Rohan Browning is the third fastest Australian in history, running a 10.09 in the 100m at the recent Australian Athletics National Championships. He’s now officially booked his ticket to Tokyo 2020.
Matt Shirvington, (who sits second on the list), was on hand to announce Browning’s selection on the Australian Olympic Team.
Shirvington doesn’t formally mentor Browning, but the two have a good relationship.
“I’m so proud of him [Browning],” he said.
“I’ve watched him develop as an athlete. I’ve seen the good times and the bad that have made him a complete athlete. He’s so ready to go and do something special, and I’m really proud of him.”
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Browning was running as the strong favourite at the Australian National Championships, but didn’t let the expectations (or the conditions) hold him back. Frigid temperatures and an unfavourable wind were considerations on the night, but Browning refused to let it affect him.
“I was running as the favourite,” he explained.
“I haven’t done that too many times before. I just knew that if I executed a good race, to the best of my ability, I knew I should get up.
“You can’t control how the other guys perform. You can only control how you run, it’s a very simple sport in that regard.”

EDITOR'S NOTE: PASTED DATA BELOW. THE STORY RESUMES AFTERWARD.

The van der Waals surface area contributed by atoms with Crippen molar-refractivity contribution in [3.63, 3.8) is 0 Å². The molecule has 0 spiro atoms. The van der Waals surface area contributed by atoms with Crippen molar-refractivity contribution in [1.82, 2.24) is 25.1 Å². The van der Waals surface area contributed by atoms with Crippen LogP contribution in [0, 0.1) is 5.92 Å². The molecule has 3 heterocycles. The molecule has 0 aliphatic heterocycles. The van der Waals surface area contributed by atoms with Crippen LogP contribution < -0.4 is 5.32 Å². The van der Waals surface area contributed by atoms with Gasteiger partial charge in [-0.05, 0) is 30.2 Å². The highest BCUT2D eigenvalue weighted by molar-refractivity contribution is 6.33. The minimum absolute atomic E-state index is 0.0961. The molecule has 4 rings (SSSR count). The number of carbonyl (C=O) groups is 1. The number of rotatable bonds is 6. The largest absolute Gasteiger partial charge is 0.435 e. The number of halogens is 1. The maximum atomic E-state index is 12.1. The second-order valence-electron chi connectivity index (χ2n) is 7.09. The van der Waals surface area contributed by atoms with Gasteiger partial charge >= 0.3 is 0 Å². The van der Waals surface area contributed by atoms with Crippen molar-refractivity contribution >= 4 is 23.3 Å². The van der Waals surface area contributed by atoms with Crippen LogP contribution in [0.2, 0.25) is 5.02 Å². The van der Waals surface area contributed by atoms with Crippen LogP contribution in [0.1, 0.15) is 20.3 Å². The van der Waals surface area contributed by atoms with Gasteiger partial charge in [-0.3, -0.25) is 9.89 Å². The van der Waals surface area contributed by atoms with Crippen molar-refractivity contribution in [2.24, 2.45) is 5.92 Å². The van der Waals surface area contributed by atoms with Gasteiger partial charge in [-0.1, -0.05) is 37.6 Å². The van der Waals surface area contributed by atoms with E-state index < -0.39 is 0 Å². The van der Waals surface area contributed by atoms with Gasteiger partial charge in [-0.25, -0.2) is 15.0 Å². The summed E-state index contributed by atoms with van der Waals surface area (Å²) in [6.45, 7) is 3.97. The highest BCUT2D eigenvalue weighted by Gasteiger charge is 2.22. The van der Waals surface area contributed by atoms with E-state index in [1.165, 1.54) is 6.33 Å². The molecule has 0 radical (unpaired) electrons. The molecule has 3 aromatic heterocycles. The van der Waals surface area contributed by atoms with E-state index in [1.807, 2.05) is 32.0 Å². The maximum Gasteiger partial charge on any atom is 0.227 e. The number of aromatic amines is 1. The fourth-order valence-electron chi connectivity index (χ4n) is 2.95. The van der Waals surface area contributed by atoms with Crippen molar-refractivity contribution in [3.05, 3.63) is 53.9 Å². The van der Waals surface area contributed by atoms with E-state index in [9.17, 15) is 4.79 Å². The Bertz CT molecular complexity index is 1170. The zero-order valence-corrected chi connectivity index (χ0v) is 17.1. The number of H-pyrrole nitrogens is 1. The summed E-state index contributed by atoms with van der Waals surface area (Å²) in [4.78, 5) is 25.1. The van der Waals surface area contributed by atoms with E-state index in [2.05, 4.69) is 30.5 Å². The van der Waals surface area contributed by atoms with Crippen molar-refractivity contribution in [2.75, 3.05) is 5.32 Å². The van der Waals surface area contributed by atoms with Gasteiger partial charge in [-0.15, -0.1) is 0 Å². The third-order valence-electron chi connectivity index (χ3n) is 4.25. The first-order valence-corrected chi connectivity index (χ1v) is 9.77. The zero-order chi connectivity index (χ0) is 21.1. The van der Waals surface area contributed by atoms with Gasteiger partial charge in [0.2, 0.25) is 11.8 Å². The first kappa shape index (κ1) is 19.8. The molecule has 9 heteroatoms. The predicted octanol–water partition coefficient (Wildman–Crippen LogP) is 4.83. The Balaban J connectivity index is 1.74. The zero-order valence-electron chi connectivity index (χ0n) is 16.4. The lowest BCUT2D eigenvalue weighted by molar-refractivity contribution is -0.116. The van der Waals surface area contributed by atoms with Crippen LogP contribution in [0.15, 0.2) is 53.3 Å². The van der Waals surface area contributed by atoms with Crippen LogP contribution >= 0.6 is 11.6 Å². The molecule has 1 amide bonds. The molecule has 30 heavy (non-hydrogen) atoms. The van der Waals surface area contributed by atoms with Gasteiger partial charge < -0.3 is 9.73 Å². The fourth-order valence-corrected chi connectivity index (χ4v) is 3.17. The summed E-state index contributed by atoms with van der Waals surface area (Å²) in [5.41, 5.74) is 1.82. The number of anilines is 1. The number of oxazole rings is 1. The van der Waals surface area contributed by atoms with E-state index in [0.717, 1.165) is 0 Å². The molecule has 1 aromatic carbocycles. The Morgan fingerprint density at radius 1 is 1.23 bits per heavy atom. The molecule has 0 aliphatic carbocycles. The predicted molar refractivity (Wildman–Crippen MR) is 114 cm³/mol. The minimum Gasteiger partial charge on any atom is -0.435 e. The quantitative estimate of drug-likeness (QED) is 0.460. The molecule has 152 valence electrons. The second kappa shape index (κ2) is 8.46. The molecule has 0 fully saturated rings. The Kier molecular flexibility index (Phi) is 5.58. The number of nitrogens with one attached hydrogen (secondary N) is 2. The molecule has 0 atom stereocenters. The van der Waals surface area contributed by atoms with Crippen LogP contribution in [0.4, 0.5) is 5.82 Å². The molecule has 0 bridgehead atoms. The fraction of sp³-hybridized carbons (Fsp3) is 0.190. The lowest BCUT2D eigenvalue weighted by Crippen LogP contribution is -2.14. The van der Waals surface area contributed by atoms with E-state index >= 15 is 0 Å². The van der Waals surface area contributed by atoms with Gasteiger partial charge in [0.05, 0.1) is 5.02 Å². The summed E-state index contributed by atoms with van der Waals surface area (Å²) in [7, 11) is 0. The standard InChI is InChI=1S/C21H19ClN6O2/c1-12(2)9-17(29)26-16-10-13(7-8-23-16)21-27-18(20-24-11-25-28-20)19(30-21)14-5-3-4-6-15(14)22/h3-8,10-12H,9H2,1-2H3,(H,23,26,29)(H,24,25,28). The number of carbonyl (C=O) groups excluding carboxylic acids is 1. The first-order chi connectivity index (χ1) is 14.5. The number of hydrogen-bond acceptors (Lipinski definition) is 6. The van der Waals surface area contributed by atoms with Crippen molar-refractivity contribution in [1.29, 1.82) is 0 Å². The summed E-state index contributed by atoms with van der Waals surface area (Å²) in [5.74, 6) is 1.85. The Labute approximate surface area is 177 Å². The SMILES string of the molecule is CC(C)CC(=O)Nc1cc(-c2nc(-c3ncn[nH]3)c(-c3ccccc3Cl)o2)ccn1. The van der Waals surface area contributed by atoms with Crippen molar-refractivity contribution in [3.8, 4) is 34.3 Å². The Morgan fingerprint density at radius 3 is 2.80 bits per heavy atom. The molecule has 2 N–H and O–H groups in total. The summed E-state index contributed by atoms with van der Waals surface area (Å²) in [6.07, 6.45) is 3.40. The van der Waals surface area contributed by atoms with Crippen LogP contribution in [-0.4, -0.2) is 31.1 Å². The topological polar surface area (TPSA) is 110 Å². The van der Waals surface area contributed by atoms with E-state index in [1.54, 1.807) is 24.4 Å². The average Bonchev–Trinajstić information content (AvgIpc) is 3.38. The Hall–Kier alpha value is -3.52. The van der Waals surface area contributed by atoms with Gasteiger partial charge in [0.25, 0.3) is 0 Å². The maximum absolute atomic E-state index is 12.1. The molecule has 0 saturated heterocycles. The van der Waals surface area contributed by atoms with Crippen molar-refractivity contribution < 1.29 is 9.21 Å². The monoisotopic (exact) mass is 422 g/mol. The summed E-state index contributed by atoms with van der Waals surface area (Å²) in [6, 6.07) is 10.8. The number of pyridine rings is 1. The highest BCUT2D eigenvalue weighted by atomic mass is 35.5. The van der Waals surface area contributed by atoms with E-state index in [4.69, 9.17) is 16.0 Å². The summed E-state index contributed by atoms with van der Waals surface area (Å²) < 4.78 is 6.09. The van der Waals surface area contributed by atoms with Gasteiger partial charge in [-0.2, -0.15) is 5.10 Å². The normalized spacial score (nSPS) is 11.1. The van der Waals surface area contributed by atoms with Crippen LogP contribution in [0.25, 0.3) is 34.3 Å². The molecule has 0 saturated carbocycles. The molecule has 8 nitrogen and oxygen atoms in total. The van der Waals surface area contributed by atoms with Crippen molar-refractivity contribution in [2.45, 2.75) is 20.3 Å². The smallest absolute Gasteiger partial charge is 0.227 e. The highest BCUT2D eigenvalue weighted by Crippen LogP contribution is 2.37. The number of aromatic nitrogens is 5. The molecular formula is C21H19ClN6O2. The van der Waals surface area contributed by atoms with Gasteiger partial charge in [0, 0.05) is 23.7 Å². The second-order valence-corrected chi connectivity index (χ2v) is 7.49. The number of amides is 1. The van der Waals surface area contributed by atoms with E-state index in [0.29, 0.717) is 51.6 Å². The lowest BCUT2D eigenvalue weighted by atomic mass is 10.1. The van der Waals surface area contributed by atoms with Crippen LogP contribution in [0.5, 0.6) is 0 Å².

Shirvington is confident that Browning has the mental focus needed to perform on the biggest stage of them all.
“If I know him [Rohan], he’s not thinking about my time or anyone else’s time,” Shirvington said.
“I know what he’s thinking. He just wants to get the right race at the right time.”
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Browning echoed the sentiment, noting that Shirvington achieved just that.
“He [Shirvington] did it when he was 19 at the final of the Commonwealth Games,” Browning said.
“That’s what you have to aspire to.
“It’s not about running fast in Australia early in the year. It’s about doing it at a major championship, and that’s a whole other beast.”
Browning has found that the last 12 months, along with the postponement (and threatened cancellation) of the Tokyo 2020 Games, has barely even been a distraction.
“The delay didn’t change anything practically, about how my day would look,” he said.
“I’d still be training six days a week, whether the Games had gone ahead or not. There’s always something on the horizon, something next year.
“In that regard, I didn’t find it that tough to refocus. If there wasn’t going to be an Olympic Games, there was going to be a World Championships eventually, and you don’t want to get caught out of shape.”
Despite his lofty goals, Browning is now focused on the Olympics first and foremost, content to acknowledge how much attending the Games means to him.
“It will definitely be the highest point in my career,” Browning said.
The 10.09 that Browning has to his name stands him in good stead. He knows he is in form, and is a serious chance to make some noise at the Olympics in Tokyo.
He’ll be locked in to his performance, and will hope that it’s the first of many great performances on the world stage.
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